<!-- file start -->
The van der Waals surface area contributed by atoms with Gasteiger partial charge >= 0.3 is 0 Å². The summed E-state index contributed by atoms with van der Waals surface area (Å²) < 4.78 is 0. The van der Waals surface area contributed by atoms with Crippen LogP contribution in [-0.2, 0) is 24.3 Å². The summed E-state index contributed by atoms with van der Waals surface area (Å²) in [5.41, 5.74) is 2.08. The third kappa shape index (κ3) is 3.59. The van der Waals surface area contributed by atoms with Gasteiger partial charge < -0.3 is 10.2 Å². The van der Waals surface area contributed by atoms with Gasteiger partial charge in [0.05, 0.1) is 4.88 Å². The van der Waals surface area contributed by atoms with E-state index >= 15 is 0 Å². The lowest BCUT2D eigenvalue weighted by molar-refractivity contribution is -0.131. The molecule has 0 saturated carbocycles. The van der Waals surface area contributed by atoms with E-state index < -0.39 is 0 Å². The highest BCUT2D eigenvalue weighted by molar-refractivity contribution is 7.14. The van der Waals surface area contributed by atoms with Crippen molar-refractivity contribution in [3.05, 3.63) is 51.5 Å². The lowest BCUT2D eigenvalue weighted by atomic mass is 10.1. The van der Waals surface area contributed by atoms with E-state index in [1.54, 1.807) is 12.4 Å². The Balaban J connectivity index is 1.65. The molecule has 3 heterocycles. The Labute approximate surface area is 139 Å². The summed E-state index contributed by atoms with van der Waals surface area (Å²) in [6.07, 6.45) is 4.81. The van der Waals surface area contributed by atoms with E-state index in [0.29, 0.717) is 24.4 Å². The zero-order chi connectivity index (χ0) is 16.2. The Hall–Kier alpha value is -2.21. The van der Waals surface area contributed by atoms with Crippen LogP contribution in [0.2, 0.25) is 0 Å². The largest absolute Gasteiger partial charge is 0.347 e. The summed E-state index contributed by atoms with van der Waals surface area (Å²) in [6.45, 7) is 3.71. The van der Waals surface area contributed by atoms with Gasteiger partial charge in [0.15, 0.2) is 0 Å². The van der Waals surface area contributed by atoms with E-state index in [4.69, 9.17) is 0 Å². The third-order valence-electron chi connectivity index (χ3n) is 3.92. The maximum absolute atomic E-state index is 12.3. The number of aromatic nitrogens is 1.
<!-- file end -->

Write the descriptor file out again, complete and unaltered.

The van der Waals surface area contributed by atoms with Gasteiger partial charge >= 0.3 is 0 Å². The summed E-state index contributed by atoms with van der Waals surface area (Å²) < 4.78 is 0. The van der Waals surface area contributed by atoms with Crippen LogP contribution in [-0.2, 0) is 24.3 Å². The summed E-state index contributed by atoms with van der Waals surface area (Å²) in [5.41, 5.74) is 2.08. The third kappa shape index (κ3) is 3.59. The van der Waals surface area contributed by atoms with Gasteiger partial charge < -0.3 is 10.2 Å². The van der Waals surface area contributed by atoms with Gasteiger partial charge in [0.05, 0.1) is 4.88 Å². The van der Waals surface area contributed by atoms with E-state index >= 15 is 0 Å². The lowest BCUT2D eigenvalue weighted by molar-refractivity contribution is -0.131. The molecule has 0 saturated carbocycles. The van der Waals surface area contributed by atoms with E-state index < -0.39 is 0 Å². The highest BCUT2D eigenvalue weighted by molar-refractivity contribution is 7.14. The van der Waals surface area contributed by atoms with Crippen molar-refractivity contribution in [3.05, 3.63) is 51.5 Å². The lowest BCUT2D eigenvalue weighted by atomic mass is 10.1. The van der Waals surface area contributed by atoms with E-state index in [1.54, 1.807) is 12.4 Å². The Balaban J connectivity index is 1.65. The molecule has 3 heterocycles. The Labute approximate surface area is 139 Å². The summed E-state index contributed by atoms with van der Waals surface area (Å²) in [6.07, 6.45) is 4.81. The van der Waals surface area contributed by atoms with E-state index in [0.29, 0.717) is 24.4 Å². The zero-order chi connectivity index (χ0) is 16.2. The Hall–Kier alpha value is -2.21. The van der Waals surface area contributed by atoms with Crippen LogP contribution in [0.2, 0.25) is 0 Å². The largest absolute Gasteiger partial charge is 0.347 e. The summed E-state index contributed by atoms with van der Waals surface area (Å²) in [6.45, 7) is 3.71. The van der Waals surface area contributed by atoms with Gasteiger partial charge in [0.15, 0.2) is 0 Å². The van der Waals surface area contributed by atoms with E-state index in [4.69, 9.17) is 0 Å². The third-order valence-electron chi connectivity index (χ3n) is 3.92. The maximum absolute atomic E-state index is 12.3. The number of aromatic nitrogens is 1.